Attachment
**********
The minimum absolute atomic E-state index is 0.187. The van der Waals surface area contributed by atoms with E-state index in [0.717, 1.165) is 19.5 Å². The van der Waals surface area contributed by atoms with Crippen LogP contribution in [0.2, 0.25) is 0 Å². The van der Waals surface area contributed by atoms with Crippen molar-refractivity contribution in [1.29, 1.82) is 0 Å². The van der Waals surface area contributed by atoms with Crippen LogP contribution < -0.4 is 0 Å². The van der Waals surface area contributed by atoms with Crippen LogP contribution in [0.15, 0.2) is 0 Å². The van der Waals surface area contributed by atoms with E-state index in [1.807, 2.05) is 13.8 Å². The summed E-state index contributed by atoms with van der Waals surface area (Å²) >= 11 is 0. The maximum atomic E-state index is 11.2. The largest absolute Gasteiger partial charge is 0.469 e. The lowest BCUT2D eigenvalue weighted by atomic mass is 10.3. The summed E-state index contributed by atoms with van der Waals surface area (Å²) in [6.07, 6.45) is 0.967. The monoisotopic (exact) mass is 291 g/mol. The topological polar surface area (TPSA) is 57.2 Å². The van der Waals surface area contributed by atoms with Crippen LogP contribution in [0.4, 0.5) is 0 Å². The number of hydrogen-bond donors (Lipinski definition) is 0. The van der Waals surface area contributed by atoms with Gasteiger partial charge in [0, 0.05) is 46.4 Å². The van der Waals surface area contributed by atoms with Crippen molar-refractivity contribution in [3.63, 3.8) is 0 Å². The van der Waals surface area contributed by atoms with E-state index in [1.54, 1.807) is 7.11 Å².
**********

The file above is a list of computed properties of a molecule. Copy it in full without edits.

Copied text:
The minimum absolute atomic E-state index is 0.187. The van der Waals surface area contributed by atoms with E-state index in [0.717, 1.165) is 19.5 Å². The van der Waals surface area contributed by atoms with Crippen LogP contribution in [0.2, 0.25) is 0 Å². The van der Waals surface area contributed by atoms with Crippen molar-refractivity contribution in [1.29, 1.82) is 0 Å². The van der Waals surface area contributed by atoms with Crippen LogP contribution < -0.4 is 0 Å². The van der Waals surface area contributed by atoms with Crippen LogP contribution in [0.15, 0.2) is 0 Å². The van der Waals surface area contributed by atoms with E-state index in [1.807, 2.05) is 13.8 Å². The summed E-state index contributed by atoms with van der Waals surface area (Å²) >= 11 is 0. The maximum atomic E-state index is 11.2. The largest absolute Gasteiger partial charge is 0.469 e. The lowest BCUT2D eigenvalue weighted by atomic mass is 10.3. The summed E-state index contributed by atoms with van der Waals surface area (Å²) in [6.07, 6.45) is 0.967. The monoisotopic (exact) mass is 291 g/mol. The topological polar surface area (TPSA) is 57.2 Å². The van der Waals surface area contributed by atoms with Crippen LogP contribution in [0.4, 0.5) is 0 Å². The number of hydrogen-bond donors (Lipinski definition) is 0. The van der Waals surface area contributed by atoms with Gasteiger partial charge in [0, 0.05) is 46.4 Å². The van der Waals surface area contributed by atoms with Crippen molar-refractivity contribution in [3.63, 3.8) is 0 Å². The van der Waals surface area contributed by atoms with E-state index in [1.54, 1.807) is 7.11 Å².